How to Remove Stains from Natural Stone: A Comprehensive Guide

We receive a lot of calls from people who have stains in their marble and granite countertops. While natural stone surfaces exude elegance and charm, they are not immune to stains. Whether it’s an accidental spill or a stubborn mark that’s been lingering for ages, knowing how to effectively remove stains from natural stone is essential. Here’s your comprehensive guide to tackling stains and restoring the beauty of your stone surfaces. Once the stain has been removed it is recommended that you contact your local stone professional to have your natural stone professionally sealed to help resist future staining. 

Clean the Area:

When a spill occurs, prompt action is crucial. Follow these steps:

    • Blot, Don’t Wipe: Use a paper towel to blot up the spill. Avoid wiping, as this can spread the stain. 
    • Rinse with Water: Rinse the area with water or water mixed with a light detergent such as a neutral cleaner until the stain disappears or stops improving

Identify the Stain:

Understanding the type of stain you’re dealing with is essential for effective removal. Consider the stain’s color, location, and the substances the stone is exposed to. This information will guide your choice of cleaning agents and poultice materials.

What is a Poultice and How to Use It?

A poultice is a mixture of a “cleaner” and an absorption medium. Here’s how to use it:

Step 1. Clean and Wet the Area

Clean the area with water or a neutral cleaner. Then wet the area with distilled water.

 Step 2. Mix the Poultice and Apply

 Choose Your Materials: The most common absorption mediums used by homeowners and many times professionals include diatomaceous earth and baking soda. Some other absorption mediums include paper towels (good for vertical applications), talc and gauze pads.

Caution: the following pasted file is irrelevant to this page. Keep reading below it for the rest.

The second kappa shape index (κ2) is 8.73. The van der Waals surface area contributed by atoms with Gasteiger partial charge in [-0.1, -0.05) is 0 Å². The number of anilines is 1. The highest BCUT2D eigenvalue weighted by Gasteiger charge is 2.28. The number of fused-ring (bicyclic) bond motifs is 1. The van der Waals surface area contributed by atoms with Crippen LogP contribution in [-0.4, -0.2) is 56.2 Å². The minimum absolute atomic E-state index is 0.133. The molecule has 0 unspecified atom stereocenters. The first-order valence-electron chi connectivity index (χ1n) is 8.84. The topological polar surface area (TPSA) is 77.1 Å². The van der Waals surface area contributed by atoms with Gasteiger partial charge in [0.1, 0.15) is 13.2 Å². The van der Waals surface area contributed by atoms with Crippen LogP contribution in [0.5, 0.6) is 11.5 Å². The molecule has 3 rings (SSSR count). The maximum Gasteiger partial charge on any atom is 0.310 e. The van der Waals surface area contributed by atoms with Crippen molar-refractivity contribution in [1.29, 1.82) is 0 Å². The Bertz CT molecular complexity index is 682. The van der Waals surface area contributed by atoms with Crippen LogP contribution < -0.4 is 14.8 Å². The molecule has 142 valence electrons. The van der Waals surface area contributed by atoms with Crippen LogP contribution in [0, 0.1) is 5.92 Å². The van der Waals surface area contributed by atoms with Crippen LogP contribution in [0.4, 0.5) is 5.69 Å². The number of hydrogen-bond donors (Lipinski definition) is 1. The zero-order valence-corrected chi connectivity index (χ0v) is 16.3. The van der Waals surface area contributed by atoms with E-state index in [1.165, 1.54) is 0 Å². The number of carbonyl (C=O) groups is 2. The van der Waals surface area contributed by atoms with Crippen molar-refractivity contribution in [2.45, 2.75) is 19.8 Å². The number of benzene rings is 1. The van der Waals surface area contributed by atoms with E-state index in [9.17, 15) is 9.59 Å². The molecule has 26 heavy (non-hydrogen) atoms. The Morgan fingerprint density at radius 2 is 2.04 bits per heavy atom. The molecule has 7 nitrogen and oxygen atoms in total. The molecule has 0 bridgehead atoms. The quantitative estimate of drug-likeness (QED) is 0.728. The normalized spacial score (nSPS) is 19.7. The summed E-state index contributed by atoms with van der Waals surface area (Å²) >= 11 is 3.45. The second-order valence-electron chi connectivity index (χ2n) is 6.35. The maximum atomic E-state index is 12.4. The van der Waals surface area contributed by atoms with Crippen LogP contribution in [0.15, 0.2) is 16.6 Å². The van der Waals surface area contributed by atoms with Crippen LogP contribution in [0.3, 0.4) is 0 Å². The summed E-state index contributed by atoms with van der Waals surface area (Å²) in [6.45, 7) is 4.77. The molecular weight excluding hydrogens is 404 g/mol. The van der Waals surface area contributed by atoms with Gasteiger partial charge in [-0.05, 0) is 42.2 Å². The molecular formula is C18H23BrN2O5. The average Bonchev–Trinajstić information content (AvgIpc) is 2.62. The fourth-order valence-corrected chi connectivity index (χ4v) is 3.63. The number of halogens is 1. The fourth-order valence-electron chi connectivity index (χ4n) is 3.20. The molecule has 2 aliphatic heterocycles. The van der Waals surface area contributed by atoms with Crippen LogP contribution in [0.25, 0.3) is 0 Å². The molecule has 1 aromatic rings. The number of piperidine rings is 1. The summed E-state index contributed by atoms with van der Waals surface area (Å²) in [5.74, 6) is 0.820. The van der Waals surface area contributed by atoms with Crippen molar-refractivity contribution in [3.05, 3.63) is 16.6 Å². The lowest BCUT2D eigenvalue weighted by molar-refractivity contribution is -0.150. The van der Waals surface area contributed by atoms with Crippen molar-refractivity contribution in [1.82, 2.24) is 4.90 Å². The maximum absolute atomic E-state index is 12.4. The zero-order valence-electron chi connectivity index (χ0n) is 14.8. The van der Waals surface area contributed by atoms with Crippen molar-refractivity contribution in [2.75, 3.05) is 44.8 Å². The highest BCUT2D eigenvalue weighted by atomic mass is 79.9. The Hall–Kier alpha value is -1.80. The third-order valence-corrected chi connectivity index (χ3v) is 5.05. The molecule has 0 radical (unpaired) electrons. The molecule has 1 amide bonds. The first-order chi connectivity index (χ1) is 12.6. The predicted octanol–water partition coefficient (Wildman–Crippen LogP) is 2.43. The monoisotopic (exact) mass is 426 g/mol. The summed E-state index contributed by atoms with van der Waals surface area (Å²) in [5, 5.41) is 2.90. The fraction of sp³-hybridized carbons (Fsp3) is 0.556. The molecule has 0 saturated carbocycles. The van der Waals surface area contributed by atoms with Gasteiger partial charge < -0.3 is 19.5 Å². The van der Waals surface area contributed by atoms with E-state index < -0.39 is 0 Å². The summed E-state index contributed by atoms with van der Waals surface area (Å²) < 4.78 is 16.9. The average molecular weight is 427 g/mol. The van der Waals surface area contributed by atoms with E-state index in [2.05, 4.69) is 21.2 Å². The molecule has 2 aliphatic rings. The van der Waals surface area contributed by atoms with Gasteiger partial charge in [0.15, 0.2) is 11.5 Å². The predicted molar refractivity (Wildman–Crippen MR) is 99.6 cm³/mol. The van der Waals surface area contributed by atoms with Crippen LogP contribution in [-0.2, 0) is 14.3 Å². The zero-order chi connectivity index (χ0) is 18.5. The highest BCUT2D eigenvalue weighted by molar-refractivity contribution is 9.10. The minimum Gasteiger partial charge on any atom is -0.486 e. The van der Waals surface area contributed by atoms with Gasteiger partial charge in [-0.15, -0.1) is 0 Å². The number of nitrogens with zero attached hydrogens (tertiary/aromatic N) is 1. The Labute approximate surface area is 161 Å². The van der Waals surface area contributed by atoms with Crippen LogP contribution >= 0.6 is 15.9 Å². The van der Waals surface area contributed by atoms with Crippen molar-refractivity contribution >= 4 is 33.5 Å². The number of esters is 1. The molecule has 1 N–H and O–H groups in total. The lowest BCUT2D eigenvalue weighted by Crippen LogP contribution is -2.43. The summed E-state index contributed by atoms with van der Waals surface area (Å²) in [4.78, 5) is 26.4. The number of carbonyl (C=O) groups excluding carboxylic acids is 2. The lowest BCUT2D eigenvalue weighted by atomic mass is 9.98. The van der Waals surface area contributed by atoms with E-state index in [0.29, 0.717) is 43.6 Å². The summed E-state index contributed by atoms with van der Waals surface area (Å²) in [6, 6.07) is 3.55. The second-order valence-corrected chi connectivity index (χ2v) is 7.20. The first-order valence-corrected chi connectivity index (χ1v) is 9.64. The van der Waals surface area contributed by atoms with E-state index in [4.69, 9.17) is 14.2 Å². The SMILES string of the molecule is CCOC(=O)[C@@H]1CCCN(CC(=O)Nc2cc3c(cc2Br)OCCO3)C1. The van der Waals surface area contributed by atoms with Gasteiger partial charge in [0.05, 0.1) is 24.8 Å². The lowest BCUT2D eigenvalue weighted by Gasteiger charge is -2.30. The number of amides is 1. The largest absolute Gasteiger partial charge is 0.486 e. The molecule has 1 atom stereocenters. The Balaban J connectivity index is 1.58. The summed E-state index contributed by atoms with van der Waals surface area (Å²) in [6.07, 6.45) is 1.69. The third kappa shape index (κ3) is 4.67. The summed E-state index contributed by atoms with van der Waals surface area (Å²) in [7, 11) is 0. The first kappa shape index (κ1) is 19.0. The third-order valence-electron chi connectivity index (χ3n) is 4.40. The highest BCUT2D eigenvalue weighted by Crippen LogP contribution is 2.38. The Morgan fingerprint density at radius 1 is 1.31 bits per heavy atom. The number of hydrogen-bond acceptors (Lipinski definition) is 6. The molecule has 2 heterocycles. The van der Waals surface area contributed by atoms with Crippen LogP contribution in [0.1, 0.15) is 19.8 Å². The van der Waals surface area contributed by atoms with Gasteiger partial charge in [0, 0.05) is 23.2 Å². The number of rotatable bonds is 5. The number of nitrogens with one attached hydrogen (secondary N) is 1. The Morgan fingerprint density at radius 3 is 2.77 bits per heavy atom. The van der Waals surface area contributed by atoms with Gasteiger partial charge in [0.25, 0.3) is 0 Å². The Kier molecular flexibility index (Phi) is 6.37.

• Mix the Poultice: Combine your chosen cleaner (reference the suggested cleaners based on the type of stain below) with the absorption medium until it reaches the consistency of peanut butter.
      • Apply the Poultice: Wet the area with distilled water. Then spread the poultice evenly over the stained area about ¼ to ½ inch thick, extending it about 1 inch beyond the stain’s edges.

Step 3. Cover and Tape:

Cover the poultice with plastic wrap (saran wrap) then lightly press all the air out from under the plastic. Tape the edges of the plastic to the stone to help force the cleaner into the stone. You can poke one or two holes in the plastic to allow the poultice to breath if you would like. 

 Step 4. Let it Work

Allow the poultice to sit for 24 hours before removing the plastic wrap. 

 Step 5. Let it Dry 

Once the plastic is removed WAIT ANOTHER 48 hours UNTIL THE POULTICE IS COMPLETELY DRY. When the poultice is drying, this is when the stain is being lifted from the stone to the absorption medium, so do not rush the process. 

 Step 6. Remove and Rinse 

After the poultice is completely dry, remove the poultice, rinse the area with distilled water, and buff dry with a soft cloth.